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What is the ahupua‘a system and its importance in Native Hawaiian society?
The ocean and land provide us with knowledge, and give us opportunities to be in sync with nature. Thinking back to how the Hawaiians used to live, it was such a clean life. Old Hawaii was subdivided into valley-regions known as ahupua‘a, which ran from the mountains all the way to and into the sea. Hawaiians would congregate around fresh water, which we call wai, and it would flow until it reached the ocean, which we call kai. When things were harmonious, people were considered waiwai (balance, pureness and wealth).
As the world modernizes, how are you helping to preserve the Native Hawaiian culture including the importance of water in sustaining life?
As the world changes, it’s important to remember the concept of stewardship versus ownership: we need to mālama (take care of) the ‘āina (land) and kai (ocean) for future generations to enjoy and perpetuate. In the Hawaiian culture, the water and land own you; you’re caretakers of those resources. This includes protecting and maintaining the health of our springs, streams and rivers, which run throughout ahupua‘a before meeting the ocean.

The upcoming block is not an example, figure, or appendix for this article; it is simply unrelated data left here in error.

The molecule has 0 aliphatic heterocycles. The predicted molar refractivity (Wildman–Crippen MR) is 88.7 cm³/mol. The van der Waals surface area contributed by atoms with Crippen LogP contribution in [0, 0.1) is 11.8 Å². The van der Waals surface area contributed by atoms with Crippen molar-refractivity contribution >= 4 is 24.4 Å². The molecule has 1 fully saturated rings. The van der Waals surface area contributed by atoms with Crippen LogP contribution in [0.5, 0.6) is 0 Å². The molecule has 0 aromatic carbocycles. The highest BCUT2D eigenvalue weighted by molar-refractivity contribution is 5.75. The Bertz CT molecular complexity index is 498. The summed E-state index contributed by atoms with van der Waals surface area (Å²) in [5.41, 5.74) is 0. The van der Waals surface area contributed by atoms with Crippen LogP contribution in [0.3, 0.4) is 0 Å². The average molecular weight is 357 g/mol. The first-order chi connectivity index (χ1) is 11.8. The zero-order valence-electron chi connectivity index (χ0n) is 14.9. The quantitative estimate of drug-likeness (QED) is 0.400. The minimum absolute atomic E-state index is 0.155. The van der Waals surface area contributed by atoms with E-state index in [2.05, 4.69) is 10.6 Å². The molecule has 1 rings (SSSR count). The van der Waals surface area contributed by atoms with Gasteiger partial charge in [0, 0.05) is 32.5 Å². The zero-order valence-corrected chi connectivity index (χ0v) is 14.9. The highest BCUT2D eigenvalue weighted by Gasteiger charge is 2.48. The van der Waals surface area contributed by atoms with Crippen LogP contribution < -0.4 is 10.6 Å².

What is your kuleana (responsibility) when it comes to stewarding the land and ocean for future generations to come, and how do you remain true to your culture and roots as a modern-day waterman?